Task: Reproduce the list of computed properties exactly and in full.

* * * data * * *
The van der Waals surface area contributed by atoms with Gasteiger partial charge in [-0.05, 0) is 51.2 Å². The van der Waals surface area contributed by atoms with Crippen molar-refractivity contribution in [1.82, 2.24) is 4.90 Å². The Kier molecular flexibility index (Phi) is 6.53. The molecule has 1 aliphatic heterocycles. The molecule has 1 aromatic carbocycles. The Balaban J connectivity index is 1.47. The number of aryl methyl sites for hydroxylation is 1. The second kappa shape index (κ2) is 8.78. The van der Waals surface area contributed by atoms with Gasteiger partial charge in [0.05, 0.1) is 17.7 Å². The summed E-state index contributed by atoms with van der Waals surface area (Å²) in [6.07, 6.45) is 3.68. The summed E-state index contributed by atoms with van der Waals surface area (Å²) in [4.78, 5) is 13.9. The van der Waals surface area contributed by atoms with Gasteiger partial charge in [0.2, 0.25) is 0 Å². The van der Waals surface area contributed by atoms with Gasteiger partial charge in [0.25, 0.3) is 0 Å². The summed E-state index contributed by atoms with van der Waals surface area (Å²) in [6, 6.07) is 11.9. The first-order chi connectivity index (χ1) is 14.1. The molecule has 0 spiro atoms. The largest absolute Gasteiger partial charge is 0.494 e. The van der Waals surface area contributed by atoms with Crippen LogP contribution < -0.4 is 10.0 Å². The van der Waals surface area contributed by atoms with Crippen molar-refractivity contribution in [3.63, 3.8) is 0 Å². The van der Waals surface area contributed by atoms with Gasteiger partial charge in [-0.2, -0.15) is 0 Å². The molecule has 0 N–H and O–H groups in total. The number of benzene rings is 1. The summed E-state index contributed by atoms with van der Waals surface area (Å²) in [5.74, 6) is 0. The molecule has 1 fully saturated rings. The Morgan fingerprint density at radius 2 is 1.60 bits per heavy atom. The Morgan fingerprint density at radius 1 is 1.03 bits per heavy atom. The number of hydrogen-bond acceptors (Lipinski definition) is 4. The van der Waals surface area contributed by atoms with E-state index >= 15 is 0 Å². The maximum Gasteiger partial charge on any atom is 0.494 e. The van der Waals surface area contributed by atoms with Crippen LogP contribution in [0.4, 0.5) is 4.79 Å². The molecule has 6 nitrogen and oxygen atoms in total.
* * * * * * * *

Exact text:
The van der Waals surface area contributed by atoms with Gasteiger partial charge in [-0.05, 0) is 51.2 Å². The van der Waals surface area contributed by atoms with Crippen molar-refractivity contribution in [1.82, 2.24) is 4.90 Å². The Kier molecular flexibility index (Phi) is 6.53. The molecule has 1 aliphatic heterocycles. The molecule has 1 aromatic carbocycles. The Balaban J connectivity index is 1.47. The number of aryl methyl sites for hydroxylation is 1. The second kappa shape index (κ2) is 8.78. The van der Waals surface area contributed by atoms with Gasteiger partial charge in [0.05, 0.1) is 17.7 Å². The summed E-state index contributed by atoms with van der Waals surface area (Å²) in [6.07, 6.45) is 3.68. The summed E-state index contributed by atoms with van der Waals surface area (Å²) in [4.78, 5) is 13.9. The van der Waals surface area contributed by atoms with Gasteiger partial charge in [0.2, 0.25) is 0 Å². The van der Waals surface area contributed by atoms with Gasteiger partial charge in [0.25, 0.3) is 0 Å². The summed E-state index contributed by atoms with van der Waals surface area (Å²) in [6, 6.07) is 11.9. The first-order chi connectivity index (χ1) is 14.1. The molecule has 0 spiro atoms. The largest absolute Gasteiger partial charge is 0.494 e. The van der Waals surface area contributed by atoms with Crippen LogP contribution < -0.4 is 10.0 Å². The van der Waals surface area contributed by atoms with Crippen molar-refractivity contribution in [3.63, 3.8) is 0 Å². The van der Waals surface area contributed by atoms with Gasteiger partial charge in [-0.2, -0.15) is 0 Å². The molecule has 0 N–H and O–H groups in total. The number of benzene rings is 1. The summed E-state index contributed by atoms with van der Waals surface area (Å²) in [5.74, 6) is 0. The molecule has 1 fully saturated rings. The Morgan fingerprint density at radius 2 is 1.60 bits per heavy atom. The Morgan fingerprint density at radius 1 is 1.03 bits per heavy atom. The number of hydrogen-bond acceptors (Lipinski definition) is 4. The van der Waals surface area contributed by atoms with E-state index >= 15 is 0 Å². The maximum Gasteiger partial charge on any atom is 0.494 e. The van der Waals surface area contributed by atoms with Crippen LogP contribution in [0.4, 0.5) is 4.79 Å². The molecule has 6 nitrogen and oxygen atoms in total.